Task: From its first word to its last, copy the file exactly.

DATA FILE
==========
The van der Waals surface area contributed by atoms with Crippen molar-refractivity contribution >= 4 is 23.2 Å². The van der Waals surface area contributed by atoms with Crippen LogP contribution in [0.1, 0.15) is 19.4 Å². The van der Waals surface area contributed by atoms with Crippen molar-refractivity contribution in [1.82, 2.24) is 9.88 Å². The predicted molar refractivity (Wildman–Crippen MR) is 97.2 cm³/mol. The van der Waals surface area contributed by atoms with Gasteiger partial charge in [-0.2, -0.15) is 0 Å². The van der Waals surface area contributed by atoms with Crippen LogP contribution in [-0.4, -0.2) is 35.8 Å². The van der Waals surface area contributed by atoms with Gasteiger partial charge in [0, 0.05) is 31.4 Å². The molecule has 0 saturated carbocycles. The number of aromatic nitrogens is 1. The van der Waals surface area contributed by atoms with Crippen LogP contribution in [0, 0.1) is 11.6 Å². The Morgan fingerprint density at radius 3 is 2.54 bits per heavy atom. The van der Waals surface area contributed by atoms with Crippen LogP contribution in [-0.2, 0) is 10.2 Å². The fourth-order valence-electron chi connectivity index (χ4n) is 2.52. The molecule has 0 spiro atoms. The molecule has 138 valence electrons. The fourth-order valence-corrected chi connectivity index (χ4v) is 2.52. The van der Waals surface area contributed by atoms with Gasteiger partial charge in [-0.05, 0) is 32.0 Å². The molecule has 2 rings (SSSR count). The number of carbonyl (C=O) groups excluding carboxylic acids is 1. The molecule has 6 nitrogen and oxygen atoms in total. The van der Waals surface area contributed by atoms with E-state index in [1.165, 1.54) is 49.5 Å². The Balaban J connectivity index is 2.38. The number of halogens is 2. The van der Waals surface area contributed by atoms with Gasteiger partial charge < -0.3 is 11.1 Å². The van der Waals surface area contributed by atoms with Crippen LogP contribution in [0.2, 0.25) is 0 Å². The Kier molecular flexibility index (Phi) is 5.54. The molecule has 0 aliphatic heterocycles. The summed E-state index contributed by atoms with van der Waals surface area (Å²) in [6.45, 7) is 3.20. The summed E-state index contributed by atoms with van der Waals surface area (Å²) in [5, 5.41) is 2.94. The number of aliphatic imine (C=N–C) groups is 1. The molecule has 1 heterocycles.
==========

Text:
The van der Waals surface area contributed by atoms with Crippen molar-refractivity contribution >= 4 is 23.2 Å². The van der Waals surface area contributed by atoms with Crippen LogP contribution in [0.1, 0.15) is 19.4 Å². The van der Waals surface area contributed by atoms with Crippen molar-refractivity contribution in [1.82, 2.24) is 9.88 Å². The predicted molar refractivity (Wildman–Crippen MR) is 97.2 cm³/mol. The van der Waals surface area contributed by atoms with Gasteiger partial charge in [-0.2, -0.15) is 0 Å². The van der Waals surface area contributed by atoms with Crippen LogP contribution in [-0.4, -0.2) is 35.8 Å². The van der Waals surface area contributed by atoms with Gasteiger partial charge in [0, 0.05) is 31.4 Å². The molecule has 0 saturated carbocycles. The number of aromatic nitrogens is 1. The van der Waals surface area contributed by atoms with Crippen LogP contribution in [0, 0.1) is 11.6 Å². The Morgan fingerprint density at radius 3 is 2.54 bits per heavy atom. The van der Waals surface area contributed by atoms with Crippen LogP contribution in [-0.2, 0) is 10.2 Å². The fourth-order valence-electron chi connectivity index (χ4n) is 2.52. The molecule has 0 spiro atoms. The molecule has 138 valence electrons. The fourth-order valence-corrected chi connectivity index (χ4v) is 2.52. The van der Waals surface area contributed by atoms with Gasteiger partial charge in [-0.05, 0) is 32.0 Å². The molecule has 2 rings (SSSR count). The number of carbonyl (C=O) groups excluding carboxylic acids is 1. The molecule has 6 nitrogen and oxygen atoms in total. The van der Waals surface area contributed by atoms with E-state index in [1.165, 1.54) is 49.5 Å². The Balaban J connectivity index is 2.38. The number of halogens is 2. The van der Waals surface area contributed by atoms with Gasteiger partial charge < -0.3 is 11.1 Å². The van der Waals surface area contributed by atoms with Crippen LogP contribution in [0.2, 0.25) is 0 Å². The Kier molecular flexibility index (Phi) is 5.54. The molecule has 0 aliphatic heterocycles. The summed E-state index contributed by atoms with van der Waals surface area (Å²) in [6.45, 7) is 3.20. The summed E-state index contributed by atoms with van der Waals surface area (Å²) in [5, 5.41) is 2.94. The number of aliphatic imine (C=N–C) groups is 1. The molecule has 1 heterocycles.